“I’m Lucie a nearly 40 year old mum of five. Beau was our fourth child, our fourth boy and he was stillborn in June 2016. I pine for him every day and I don’t think that will ever change.
We had our rainbow, Seraphina Hope, our only daughter in August 2017. We call her our little heart healer as she’s helping to heal us all.
I’m married to my soulmate and we live a happy, simple but boring life surrounded by our family and friends.
Today, Tommy’s release their new campaign, #SleepOnSide, which aims to empower women to change their sleep position in order to ensure safer pregnancies and to reduce the rates of stillbirth.
When we found out that Orla had died at 37 weeks, we were told there and then not to expect any answers as to why. I don’t think I had even had the opportunity to wipe the gel from my stomach following that devastating ultrasound before we were being delivered this blow. We were advised that it was ‘just one of those things’, that sadly babies can die suddenly and without any known cause. The initial hours that followed those moments in the labour ward triage room were a blur, but I will always remember the utter confusion that this could happen to healthy babies; that they could die – just like that.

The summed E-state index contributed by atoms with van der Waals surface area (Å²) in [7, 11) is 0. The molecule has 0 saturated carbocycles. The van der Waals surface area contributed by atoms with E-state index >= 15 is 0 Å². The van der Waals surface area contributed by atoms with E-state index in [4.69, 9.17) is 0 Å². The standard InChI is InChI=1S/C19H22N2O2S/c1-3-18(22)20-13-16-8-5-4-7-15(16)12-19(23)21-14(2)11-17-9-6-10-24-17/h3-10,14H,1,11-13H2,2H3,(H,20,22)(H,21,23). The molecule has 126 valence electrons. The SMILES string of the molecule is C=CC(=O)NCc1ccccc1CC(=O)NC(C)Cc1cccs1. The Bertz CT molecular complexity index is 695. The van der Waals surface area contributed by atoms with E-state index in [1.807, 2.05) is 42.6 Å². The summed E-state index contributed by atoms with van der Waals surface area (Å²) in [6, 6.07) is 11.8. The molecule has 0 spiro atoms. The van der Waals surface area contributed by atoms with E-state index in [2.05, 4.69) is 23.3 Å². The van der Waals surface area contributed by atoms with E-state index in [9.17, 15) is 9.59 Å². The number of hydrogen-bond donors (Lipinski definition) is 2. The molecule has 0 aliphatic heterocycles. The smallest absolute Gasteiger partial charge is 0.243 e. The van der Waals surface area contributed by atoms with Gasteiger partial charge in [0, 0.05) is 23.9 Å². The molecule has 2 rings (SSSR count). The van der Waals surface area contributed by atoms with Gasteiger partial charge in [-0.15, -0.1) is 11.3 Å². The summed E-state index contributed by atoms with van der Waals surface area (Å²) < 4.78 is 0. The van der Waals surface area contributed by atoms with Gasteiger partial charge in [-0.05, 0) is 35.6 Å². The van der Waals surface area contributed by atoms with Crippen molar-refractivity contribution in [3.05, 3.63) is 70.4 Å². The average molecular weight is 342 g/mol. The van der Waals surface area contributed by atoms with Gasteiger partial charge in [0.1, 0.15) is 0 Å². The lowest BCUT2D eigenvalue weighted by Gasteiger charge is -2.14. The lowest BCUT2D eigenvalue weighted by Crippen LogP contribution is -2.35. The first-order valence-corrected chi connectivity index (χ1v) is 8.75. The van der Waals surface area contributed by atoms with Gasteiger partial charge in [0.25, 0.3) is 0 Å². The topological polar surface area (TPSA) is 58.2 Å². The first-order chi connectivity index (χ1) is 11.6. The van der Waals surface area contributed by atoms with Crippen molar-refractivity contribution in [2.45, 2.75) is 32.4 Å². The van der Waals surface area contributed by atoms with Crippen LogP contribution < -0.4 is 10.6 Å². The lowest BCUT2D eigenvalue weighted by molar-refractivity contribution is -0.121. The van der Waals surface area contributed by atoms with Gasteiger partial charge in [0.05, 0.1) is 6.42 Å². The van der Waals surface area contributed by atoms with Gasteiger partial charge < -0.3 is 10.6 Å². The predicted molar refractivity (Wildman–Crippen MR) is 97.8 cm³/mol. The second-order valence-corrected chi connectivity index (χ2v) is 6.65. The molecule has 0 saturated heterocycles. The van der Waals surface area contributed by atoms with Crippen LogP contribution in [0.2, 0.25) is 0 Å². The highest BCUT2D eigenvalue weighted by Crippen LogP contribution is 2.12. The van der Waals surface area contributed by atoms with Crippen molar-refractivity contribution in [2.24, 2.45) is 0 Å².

And although Orla’s post-mortem did indeed find no answers, I did not believe, and continue not to believe, that there was no reason for her death. There must be a reason, but sadly medical science has yet to find out exactly why babies die and therefore why the UK stillbirth rates remain atrociously high. Coming from a healthcare background, I understand the political issues that underlie funding for services and research: those who shout the loudest are the ones that catch the attention of government and therefore the money. And because stillbirth remains shrouded in silence and shame, the amount of funding is limited and therefore the questions remain unanswered. Continue Reading
A letter to the woman who has just been told that her baby has died
As I prepare to give birth again, I look back to just ten and a half months ago and wonder what advice I would give to myself now. The person who had just been told that her baby had died at 37 weeks gestation, without any warning. Her baby who was healthy and perfect in every way, who she had seen wriggling around at the 36 week scan just five days before. Whose heartbeat she had heard just two days earlier.